This is absolutely my favorite d20 setting book ever. Designer Scott Bennie and editor Spike Jones have done a masterful job of translating the Levantine world into a d20 setting. This is almost literally "Bible D&D," and although you might not think so at first, it works. The setting and rules are Israel-centric, and thus give the richest detail to the Israelite character classes (psalmist, judge, prophet, and so on) and to the Israelite history and culture. Yet Egypt, Canaan, and Mesopotamia are not overlooked, and each culture has unique character classes, spells, and so on. Don't look at this setting book as a religious exercise; it's a fantasy game through and through, even though it has a historical setting. If you're looking for a specifically Judeo-Christian role-playing experience, Testament won't give it to you without some tinkering, as Testament gives "parity" to Israelite, Canaanite, Mesopotamian, and Egyptian religions. I like this supplement so much I have an entire web site devoted to enriching it: www.codicil.info. Thank you, Green Ronin, for making it available as a PDF! BUY THIS PRODUCT NOW!<br><br><b>LIKED</b>: Almost everything! The Israelite character classes are well done, many of the spells are innovative, and the feats are well chosen and well constructed. I like the mass battle rules in the abstract sense, but I haven't had a chance to carefully compare and contrast them with other d20 mass battle rules. The Piety system is a great alternative to the standard alignment system.<br><br><b>DISLIKED</b>: Well, I could nitpick about things like the word "qedeshot" being misused as a singular (the singular is "qedesah," plural "qedeshot") but I do that on my website, so I won't do it here. There are some proofreading errors in the book, such as references in one part of the book to spells or special abilities that were edited out of other parts, and the "broken links" weren't fixed. But these are pretty easy to work around. My only other "complaint," so to speak, is that it's a 3.0, not 3.5 product, but remember that the original print version was released just before the 3.5 rulebooks, so the 3.0 version is to be expected.<br><br><b>QUALITY</b>: Excellent<br><br><b>VALUE</b>: Very Satisfied<br>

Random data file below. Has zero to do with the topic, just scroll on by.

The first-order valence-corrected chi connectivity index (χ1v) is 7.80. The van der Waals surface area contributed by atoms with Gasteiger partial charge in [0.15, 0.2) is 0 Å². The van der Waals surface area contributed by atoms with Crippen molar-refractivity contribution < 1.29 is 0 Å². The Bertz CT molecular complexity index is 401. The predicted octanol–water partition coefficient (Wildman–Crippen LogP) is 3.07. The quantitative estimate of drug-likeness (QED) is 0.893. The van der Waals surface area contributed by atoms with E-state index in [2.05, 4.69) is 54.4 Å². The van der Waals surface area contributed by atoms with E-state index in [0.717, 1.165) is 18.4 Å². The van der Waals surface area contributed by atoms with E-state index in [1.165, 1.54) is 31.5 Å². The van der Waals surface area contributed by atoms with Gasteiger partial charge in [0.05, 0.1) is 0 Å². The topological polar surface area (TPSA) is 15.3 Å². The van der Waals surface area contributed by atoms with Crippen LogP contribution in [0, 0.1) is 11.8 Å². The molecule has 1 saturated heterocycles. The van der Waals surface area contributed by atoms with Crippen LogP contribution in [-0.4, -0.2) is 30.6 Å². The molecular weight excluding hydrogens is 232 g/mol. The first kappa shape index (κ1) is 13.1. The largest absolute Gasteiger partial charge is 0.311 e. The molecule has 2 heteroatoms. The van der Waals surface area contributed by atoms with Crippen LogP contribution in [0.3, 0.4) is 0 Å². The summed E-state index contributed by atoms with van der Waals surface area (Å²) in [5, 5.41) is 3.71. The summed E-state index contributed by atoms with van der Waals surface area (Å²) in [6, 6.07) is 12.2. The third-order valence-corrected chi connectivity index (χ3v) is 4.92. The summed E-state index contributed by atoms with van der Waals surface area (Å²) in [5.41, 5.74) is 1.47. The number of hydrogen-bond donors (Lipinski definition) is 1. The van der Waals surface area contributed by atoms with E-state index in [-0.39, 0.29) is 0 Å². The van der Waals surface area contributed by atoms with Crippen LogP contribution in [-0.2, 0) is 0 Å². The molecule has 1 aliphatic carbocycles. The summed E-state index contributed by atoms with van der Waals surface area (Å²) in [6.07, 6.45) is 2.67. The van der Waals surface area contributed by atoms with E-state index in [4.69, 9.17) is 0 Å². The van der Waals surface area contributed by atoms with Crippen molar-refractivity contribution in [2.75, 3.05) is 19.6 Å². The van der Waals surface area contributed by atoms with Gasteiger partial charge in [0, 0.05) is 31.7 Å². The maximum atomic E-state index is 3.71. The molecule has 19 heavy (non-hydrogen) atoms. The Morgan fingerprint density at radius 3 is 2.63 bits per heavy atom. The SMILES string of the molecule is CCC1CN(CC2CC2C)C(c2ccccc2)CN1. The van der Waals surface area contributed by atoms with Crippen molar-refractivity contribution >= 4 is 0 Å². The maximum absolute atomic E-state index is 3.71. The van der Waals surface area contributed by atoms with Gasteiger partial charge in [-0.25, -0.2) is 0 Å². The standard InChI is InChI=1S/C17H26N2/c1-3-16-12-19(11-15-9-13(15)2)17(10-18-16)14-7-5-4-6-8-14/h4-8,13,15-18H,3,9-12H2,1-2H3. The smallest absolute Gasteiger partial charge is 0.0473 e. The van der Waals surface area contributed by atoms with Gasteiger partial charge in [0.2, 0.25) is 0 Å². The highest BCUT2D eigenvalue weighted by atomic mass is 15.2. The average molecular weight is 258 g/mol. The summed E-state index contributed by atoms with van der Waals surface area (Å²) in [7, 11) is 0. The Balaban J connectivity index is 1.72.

Rating:
[5 of 5 Stars!]